By incorporating elements such as performance virtualization, data search and sturdier file-management capabilities into forthcoming software, each company aims to advance manageability.
As the role of storage servers in the enterprise continues to evolve, Hewlett-Packard and IBM are responding, each planning to incorporate such elements as performance virtualization, data search and sturdier file management capabilities into their storage building blocks.
The new technologies open the door for enterprises to overcome the inherent limitations of todays hardware by letting them manage data at the application level to optimize shared computing resources, users said.
"We see disks quickly becoming a commodity. ... Its wonderful for the customer, but I can see where it can be scary for the vendor," said Bob Venable, enterprise systems manager at BlueCross BlueShield of Tennessee, in Chattanooga.
"This is a horse race between the vendors. We see the software in some ways is giving us advanced negotiating power for future storage purposes."
Hewlett-Packard Co., of Palo Alto, Calif., is creating software that enables the management of storage across modular storage hardware units called smart cells. These devices include processing and memory and are interchangeable. The software that sits on top will let users run a storage grid that is focused on application management, officials said.
Later this year, HP will introduce a scalable file-services smart cell that augments its recently announced Reference Information Storage System
e-mail and archiving smart cell with granular file management capabilities. Other smart cells on tap from HP may include block and file serving, policy and reporting, and anti-virus protection, officials said.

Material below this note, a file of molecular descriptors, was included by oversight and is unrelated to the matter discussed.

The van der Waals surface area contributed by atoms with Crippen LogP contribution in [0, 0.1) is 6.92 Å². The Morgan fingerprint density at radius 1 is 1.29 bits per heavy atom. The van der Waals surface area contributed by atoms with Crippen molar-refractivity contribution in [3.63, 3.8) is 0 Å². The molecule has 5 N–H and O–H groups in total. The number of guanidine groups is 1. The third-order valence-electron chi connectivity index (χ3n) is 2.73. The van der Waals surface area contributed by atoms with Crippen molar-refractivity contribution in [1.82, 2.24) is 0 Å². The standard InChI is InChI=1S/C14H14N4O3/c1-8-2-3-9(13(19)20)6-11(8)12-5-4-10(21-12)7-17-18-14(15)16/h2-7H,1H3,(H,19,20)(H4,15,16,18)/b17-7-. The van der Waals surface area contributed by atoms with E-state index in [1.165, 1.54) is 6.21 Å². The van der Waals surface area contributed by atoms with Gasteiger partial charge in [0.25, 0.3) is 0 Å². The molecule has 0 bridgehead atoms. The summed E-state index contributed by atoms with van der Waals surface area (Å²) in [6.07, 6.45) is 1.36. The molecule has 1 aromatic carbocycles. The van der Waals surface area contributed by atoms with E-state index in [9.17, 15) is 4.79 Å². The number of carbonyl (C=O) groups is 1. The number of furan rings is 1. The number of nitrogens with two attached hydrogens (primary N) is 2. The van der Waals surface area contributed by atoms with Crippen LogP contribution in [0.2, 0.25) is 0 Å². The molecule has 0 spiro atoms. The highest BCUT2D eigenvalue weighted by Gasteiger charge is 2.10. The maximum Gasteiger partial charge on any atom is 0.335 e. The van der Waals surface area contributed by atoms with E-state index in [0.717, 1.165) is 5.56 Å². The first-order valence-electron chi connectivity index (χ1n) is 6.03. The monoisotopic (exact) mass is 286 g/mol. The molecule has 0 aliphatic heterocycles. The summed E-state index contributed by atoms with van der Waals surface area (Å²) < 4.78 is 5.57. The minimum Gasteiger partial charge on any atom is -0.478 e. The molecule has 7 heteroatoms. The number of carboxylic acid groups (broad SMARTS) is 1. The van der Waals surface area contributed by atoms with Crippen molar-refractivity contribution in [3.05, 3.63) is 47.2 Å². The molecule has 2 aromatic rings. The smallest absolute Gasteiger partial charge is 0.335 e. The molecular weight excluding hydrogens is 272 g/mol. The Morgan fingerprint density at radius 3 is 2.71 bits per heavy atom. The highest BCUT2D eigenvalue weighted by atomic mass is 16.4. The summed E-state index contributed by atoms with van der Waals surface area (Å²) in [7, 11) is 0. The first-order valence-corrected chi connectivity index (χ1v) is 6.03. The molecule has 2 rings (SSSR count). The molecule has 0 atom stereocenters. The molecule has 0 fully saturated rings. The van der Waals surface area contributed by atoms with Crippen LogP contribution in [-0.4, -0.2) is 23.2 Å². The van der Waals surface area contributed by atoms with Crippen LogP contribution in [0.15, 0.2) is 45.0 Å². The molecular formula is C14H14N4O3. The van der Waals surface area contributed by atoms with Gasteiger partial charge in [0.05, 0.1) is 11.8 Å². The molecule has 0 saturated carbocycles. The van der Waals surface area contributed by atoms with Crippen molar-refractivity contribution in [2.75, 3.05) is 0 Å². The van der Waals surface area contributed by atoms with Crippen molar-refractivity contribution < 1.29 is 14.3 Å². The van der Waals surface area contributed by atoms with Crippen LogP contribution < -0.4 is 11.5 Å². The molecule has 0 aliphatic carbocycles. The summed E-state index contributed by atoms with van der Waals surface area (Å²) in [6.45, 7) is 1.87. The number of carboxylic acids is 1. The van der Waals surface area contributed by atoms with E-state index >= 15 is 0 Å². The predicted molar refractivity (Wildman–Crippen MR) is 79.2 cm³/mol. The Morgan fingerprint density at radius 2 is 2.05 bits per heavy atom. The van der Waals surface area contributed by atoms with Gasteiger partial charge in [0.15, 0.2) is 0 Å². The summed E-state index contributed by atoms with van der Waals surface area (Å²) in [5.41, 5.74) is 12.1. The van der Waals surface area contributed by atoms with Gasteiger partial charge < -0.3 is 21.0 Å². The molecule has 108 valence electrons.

For its part, IBM is making its storage systems more modular through a storage blade system
that features what officials called "infrastructure in a box." As that develops over the coming year, IBM will insulate applications and storage administrators from underlying physical server and storage boundaries through its SAN (storage area network) products, specifically the SVC (SAN Volume Controller) and SFS (SAN File System) offerings.
For instance, IBM has created a prototype of its performance virtualization technology
that will let users apply application response time, I/O scheduling and cache control requirements to storage devices, officials said.
The virtualization technology should be added to SVC and IBMs Total Productivity Center management software in a year or more, according to Jai Menon, director and chief technologist of Storage Systems Architecture and Design at IBM, in Armonk, N.Y.
Click here to read about IBMs claim that its new storage products offer relief from data-retention worries.
IBM is also perfecting its workload prediction technology for storage systems. The software measures storage history over a three-month period to predict I/O rates and let customers move data from Serial ATA drives to high-performance drives to smooth usage spikes. When combined with virtualization, it can predict peaks and automatically reconfigure the storage infrastructure ahead of time, Menon said.
On another front, IBMs forthcoming Application Aware Storage Management prototype automatically determines what files go to which application during backup operations.
Managing ever-growing storage is crucial for IT managers such as BlueCross Venable. In four years, his SAN has grown from 10 terabytes of disk space and 30 servers to 110 terabytes of disk space and 100 servers. IBMs SVC software helped Venables IT department move application-specific storage across a heterogeneous Windows/Unix/mainframe IT infrastructure.
"We built our SAN with the whole idea we would be sharing," noted Venable.
However, he said he still possesses discreet pieces of disk servers and midrange task towers that must be individually managed.
For some customers looking toward storage consolidation, specific application demands in designing a SAN environment supersede hardware considerations when aligning with a storage vendor.
"It turned out a lot of our applications had specific needs," said Ken Westerback, a technology architect for St. Michaels Hospital in Toronto. "We didnt want to buy something that wouldnt match up with our application. Our application was the most critical element, not the infrastructure."
St. Michaels enlisted IBM TotalStorage to consolidate its disconnected storage infrastructures into three areas: application servers; shared access to an image library; and data mirroring in a second data center and tape backup. The health care company shares its resources using SVC for virtualization tying together IBM TotalStorage Enterprise Server, FAStT900, as well as Tivoli Storage Manager for backup and recovery.
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